Similarly, when we divide the total cost by the number of conversions, we obtain an average cost per conversion. This is the "cost per acquisition", the famous CPA of Google Ads.

Print rate

The impression rate allows you to identify which ads are likely to reach more users if you increase your bid or your budget.

It measures the number of actual impressions against the potential number of impressions. It is influenced by the approval, quality, targeting and bidding of your ads and is updated daily. Understand: how many times your ad appears in results for the number of impressions you should have with your targeting and bidding level.

There's a variant called "Impression rate in 1st position", but there's a catch! By 1st position Google means "anywhere above the natural search results", which is not quite the same thing 😉 

If you really want to look at your Print Rate in position 1, then prefer "Print Rate in absolute 1st position".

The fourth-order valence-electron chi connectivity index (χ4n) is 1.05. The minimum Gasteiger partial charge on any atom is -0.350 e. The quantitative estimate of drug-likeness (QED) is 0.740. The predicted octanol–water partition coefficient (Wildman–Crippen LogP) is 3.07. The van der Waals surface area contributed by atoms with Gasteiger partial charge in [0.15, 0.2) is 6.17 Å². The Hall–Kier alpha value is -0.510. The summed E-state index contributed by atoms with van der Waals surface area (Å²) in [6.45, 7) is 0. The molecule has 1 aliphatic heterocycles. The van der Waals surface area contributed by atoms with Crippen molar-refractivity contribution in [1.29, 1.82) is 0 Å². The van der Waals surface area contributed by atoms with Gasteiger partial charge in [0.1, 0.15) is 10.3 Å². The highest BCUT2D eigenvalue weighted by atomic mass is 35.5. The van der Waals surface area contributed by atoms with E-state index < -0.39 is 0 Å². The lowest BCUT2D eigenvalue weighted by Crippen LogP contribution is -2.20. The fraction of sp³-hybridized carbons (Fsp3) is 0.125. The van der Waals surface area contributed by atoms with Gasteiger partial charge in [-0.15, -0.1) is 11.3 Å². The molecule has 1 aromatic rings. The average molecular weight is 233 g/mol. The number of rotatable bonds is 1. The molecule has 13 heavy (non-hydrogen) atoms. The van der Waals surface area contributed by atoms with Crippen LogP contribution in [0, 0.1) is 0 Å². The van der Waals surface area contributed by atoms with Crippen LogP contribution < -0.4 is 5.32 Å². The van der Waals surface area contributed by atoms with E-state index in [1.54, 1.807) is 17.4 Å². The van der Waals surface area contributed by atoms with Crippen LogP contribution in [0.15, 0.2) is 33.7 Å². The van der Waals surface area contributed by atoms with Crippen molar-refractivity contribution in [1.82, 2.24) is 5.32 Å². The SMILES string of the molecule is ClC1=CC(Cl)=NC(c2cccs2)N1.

If you make video : Views and CPV

The view rate measures the proportion of people who have started viewing your video in relation to the total number of people who have seen your ad. Note that there are different types of view rate, such as full view rate, start of video view rate, 30-second view rate, and so on.

You may recall that at the start of this article I said that Google operated on a PPC (Pay Per Click) model, with a few rare exceptions...

Video campaigns on YouTube Ads (managed from Google Ads) are just one example.

Typically, this type of campaign is billed on a cost-per-view (CPV) basis.

What is a view again?
A view is counted when the viewer watches the video for 30 seconds or until the end (whichever comes first). Interaction with the ad can also increase the number of views.

CPV is the average price per view obtained by dividing the cost of the campaign by the number of views. 

This type of bidding is generally well suited to video campaigns on YouTube, for example.

Common e-commerce KPIs

It's not an absolute truth, but in most cases there are two types of Google Ads account. E-commerce accounts and leadgen accounts.